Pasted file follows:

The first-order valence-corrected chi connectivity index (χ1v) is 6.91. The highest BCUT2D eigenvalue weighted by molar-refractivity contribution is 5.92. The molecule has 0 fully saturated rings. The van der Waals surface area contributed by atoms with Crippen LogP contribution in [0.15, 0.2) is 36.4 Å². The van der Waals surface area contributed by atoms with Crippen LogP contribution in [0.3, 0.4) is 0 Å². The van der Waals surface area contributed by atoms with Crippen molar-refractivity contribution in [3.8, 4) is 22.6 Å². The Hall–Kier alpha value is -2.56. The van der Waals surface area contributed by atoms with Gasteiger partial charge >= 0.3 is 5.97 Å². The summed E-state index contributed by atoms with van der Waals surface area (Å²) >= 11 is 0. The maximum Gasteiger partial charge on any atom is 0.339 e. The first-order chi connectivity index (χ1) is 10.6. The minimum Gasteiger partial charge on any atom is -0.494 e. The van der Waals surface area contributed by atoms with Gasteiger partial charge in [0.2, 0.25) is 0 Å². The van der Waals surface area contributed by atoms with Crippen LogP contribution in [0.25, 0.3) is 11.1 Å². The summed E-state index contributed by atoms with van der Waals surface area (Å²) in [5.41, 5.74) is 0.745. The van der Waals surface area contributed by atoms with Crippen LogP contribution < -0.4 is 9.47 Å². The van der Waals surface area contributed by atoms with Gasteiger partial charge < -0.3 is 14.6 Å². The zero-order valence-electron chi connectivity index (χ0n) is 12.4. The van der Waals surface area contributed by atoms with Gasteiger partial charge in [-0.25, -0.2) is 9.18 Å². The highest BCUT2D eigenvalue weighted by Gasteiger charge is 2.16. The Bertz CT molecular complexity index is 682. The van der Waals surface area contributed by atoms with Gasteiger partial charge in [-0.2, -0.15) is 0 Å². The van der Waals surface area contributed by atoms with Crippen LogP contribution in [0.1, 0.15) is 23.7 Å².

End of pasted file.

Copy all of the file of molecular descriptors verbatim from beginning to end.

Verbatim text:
The first-order valence-corrected chi connectivity index (χ1v) is 6.91. The highest BCUT2D eigenvalue weighted by molar-refractivity contribution is 5.92. The molecule has 0 fully saturated rings. The van der Waals surface area contributed by atoms with Crippen LogP contribution in [0.15, 0.2) is 36.4 Å². The van der Waals surface area contributed by atoms with Crippen LogP contribution in [0.3, 0.4) is 0 Å². The van der Waals surface area contributed by atoms with Crippen molar-refractivity contribution in [3.8, 4) is 22.6 Å². The Hall–Kier alpha value is -2.56. The van der Waals surface area contributed by atoms with Gasteiger partial charge >= 0.3 is 5.97 Å². The summed E-state index contributed by atoms with van der Waals surface area (Å²) >= 11 is 0. The maximum Gasteiger partial charge on any atom is 0.339 e. The first-order chi connectivity index (χ1) is 10.6. The minimum Gasteiger partial charge on any atom is -0.494 e. The van der Waals surface area contributed by atoms with Gasteiger partial charge in [0.2, 0.25) is 0 Å². The van der Waals surface area contributed by atoms with Crippen LogP contribution in [0.25, 0.3) is 11.1 Å². The summed E-state index contributed by atoms with van der Waals surface area (Å²) in [5.41, 5.74) is 0.745. The van der Waals surface area contributed by atoms with Crippen LogP contribution < -0.4 is 9.47 Å². The van der Waals surface area contributed by atoms with Gasteiger partial charge < -0.3 is 14.6 Å². The zero-order valence-electron chi connectivity index (χ0n) is 12.4. The van der Waals surface area contributed by atoms with Gasteiger partial charge in [-0.25, -0.2) is 9.18 Å². The highest BCUT2D eigenvalue weighted by Gasteiger charge is 2.16. The Bertz CT molecular complexity index is 682. The van der Waals surface area contributed by atoms with Gasteiger partial charge in [-0.2, -0.15) is 0 Å². The van der Waals surface area contributed by atoms with Crippen LogP contribution in [0.1, 0.15) is 23.7 Å².